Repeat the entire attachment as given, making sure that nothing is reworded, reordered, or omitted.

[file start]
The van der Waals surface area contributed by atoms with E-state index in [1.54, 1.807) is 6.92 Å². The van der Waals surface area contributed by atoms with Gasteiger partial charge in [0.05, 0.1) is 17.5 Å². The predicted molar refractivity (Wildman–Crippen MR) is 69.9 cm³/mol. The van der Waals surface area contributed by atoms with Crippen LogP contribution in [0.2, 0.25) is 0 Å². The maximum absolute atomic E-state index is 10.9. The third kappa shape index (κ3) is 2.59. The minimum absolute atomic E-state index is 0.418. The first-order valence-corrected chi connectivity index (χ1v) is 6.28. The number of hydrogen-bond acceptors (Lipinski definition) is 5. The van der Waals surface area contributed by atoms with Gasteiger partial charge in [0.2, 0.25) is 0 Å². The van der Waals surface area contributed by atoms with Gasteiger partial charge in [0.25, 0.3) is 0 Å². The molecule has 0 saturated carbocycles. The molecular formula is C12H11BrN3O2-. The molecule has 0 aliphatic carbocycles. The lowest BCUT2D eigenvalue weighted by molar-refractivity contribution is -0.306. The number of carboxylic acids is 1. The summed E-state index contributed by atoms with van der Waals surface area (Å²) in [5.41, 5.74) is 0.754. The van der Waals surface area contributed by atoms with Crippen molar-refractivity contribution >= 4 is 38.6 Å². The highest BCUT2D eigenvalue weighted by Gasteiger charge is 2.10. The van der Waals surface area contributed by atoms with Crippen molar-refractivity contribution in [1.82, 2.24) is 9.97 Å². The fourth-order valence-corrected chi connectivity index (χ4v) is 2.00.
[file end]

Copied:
The van der Waals surface area contributed by atoms with E-state index in [1.54, 1.807) is 6.92 Å². The van der Waals surface area contributed by atoms with Gasteiger partial charge in [0.05, 0.1) is 17.5 Å². The predicted molar refractivity (Wildman–Crippen MR) is 69.9 cm³/mol. The van der Waals surface area contributed by atoms with Crippen LogP contribution in [0.2, 0.25) is 0 Å². The maximum absolute atomic E-state index is 10.9. The third kappa shape index (κ3) is 2.59. The minimum absolute atomic E-state index is 0.418. The first-order valence-corrected chi connectivity index (χ1v) is 6.28. The number of hydrogen-bond acceptors (Lipinski definition) is 5. The van der Waals surface area contributed by atoms with Gasteiger partial charge in [0.2, 0.25) is 0 Å². The van der Waals surface area contributed by atoms with Gasteiger partial charge in [0.25, 0.3) is 0 Å². The molecule has 0 saturated carbocycles. The molecular formula is C12H11BrN3O2-. The molecule has 0 aliphatic carbocycles. The lowest BCUT2D eigenvalue weighted by molar-refractivity contribution is -0.306. The number of carboxylic acids is 1. The summed E-state index contributed by atoms with van der Waals surface area (Å²) in [5.41, 5.74) is 0.754. The van der Waals surface area contributed by atoms with Crippen molar-refractivity contribution >= 4 is 38.6 Å². The highest BCUT2D eigenvalue weighted by Gasteiger charge is 2.10. The van der Waals surface area contributed by atoms with Crippen molar-refractivity contribution in [1.82, 2.24) is 9.97 Å². The fourth-order valence-corrected chi connectivity index (χ4v) is 2.00.